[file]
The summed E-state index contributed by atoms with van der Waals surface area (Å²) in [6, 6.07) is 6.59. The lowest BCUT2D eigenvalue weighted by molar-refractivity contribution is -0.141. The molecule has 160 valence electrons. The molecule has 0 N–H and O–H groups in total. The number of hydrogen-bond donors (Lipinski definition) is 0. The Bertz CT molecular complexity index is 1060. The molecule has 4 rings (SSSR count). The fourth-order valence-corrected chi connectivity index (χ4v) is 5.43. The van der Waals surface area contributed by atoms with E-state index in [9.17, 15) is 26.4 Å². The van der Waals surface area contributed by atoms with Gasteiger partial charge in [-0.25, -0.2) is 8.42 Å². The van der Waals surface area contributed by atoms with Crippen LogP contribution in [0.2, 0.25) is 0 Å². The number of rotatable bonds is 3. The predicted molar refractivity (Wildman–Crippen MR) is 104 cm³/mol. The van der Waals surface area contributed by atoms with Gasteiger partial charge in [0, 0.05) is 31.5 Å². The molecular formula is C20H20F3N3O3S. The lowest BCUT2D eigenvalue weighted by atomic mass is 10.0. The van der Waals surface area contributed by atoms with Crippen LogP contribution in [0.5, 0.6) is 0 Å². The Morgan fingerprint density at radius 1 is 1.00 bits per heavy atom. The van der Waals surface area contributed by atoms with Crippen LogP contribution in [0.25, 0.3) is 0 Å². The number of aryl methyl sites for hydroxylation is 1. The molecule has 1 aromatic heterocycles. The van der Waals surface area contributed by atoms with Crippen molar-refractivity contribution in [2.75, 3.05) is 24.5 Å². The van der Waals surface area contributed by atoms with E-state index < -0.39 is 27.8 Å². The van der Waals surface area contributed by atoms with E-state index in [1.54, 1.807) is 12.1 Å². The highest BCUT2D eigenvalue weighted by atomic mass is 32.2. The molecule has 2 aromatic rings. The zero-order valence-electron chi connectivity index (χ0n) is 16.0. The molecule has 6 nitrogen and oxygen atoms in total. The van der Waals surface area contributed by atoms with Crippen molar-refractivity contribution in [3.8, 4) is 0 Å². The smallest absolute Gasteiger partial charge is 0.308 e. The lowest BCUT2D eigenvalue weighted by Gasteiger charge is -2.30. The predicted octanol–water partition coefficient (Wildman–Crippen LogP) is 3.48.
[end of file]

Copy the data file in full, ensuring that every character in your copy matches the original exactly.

The summed E-state index contributed by atoms with van der Waals surface area (Å²) in [6, 6.07) is 6.59. The lowest BCUT2D eigenvalue weighted by molar-refractivity contribution is -0.141. The molecule has 160 valence electrons. The molecule has 0 N–H and O–H groups in total. The number of hydrogen-bond donors (Lipinski definition) is 0. The Bertz CT molecular complexity index is 1060. The molecule has 4 rings (SSSR count). The fourth-order valence-corrected chi connectivity index (χ4v) is 5.43. The van der Waals surface area contributed by atoms with E-state index in [9.17, 15) is 26.4 Å². The van der Waals surface area contributed by atoms with Gasteiger partial charge in [-0.25, -0.2) is 8.42 Å². The van der Waals surface area contributed by atoms with Crippen LogP contribution in [0.2, 0.25) is 0 Å². The number of rotatable bonds is 3. The predicted molar refractivity (Wildman–Crippen MR) is 104 cm³/mol. The van der Waals surface area contributed by atoms with Gasteiger partial charge in [0, 0.05) is 31.5 Å². The molecular formula is C20H20F3N3O3S. The lowest BCUT2D eigenvalue weighted by atomic mass is 10.0. The van der Waals surface area contributed by atoms with Crippen LogP contribution in [0.5, 0.6) is 0 Å². The Morgan fingerprint density at radius 1 is 1.00 bits per heavy atom. The van der Waals surface area contributed by atoms with Crippen LogP contribution in [0.25, 0.3) is 0 Å². The number of aryl methyl sites for hydroxylation is 1. The molecule has 1 aromatic heterocycles. The van der Waals surface area contributed by atoms with Crippen molar-refractivity contribution in [2.75, 3.05) is 24.5 Å². The van der Waals surface area contributed by atoms with E-state index < -0.39 is 27.8 Å². The van der Waals surface area contributed by atoms with E-state index in [1.54, 1.807) is 12.1 Å². The highest BCUT2D eigenvalue weighted by atomic mass is 32.2. The molecule has 2 aromatic rings. The zero-order valence-electron chi connectivity index (χ0n) is 16.0. The molecule has 6 nitrogen and oxygen atoms in total. The van der Waals surface area contributed by atoms with Crippen molar-refractivity contribution in [3.8, 4) is 0 Å². The smallest absolute Gasteiger partial charge is 0.308 e. The lowest BCUT2D eigenvalue weighted by Gasteiger charge is -2.30. The predicted octanol–water partition coefficient (Wildman–Crippen LogP) is 3.48.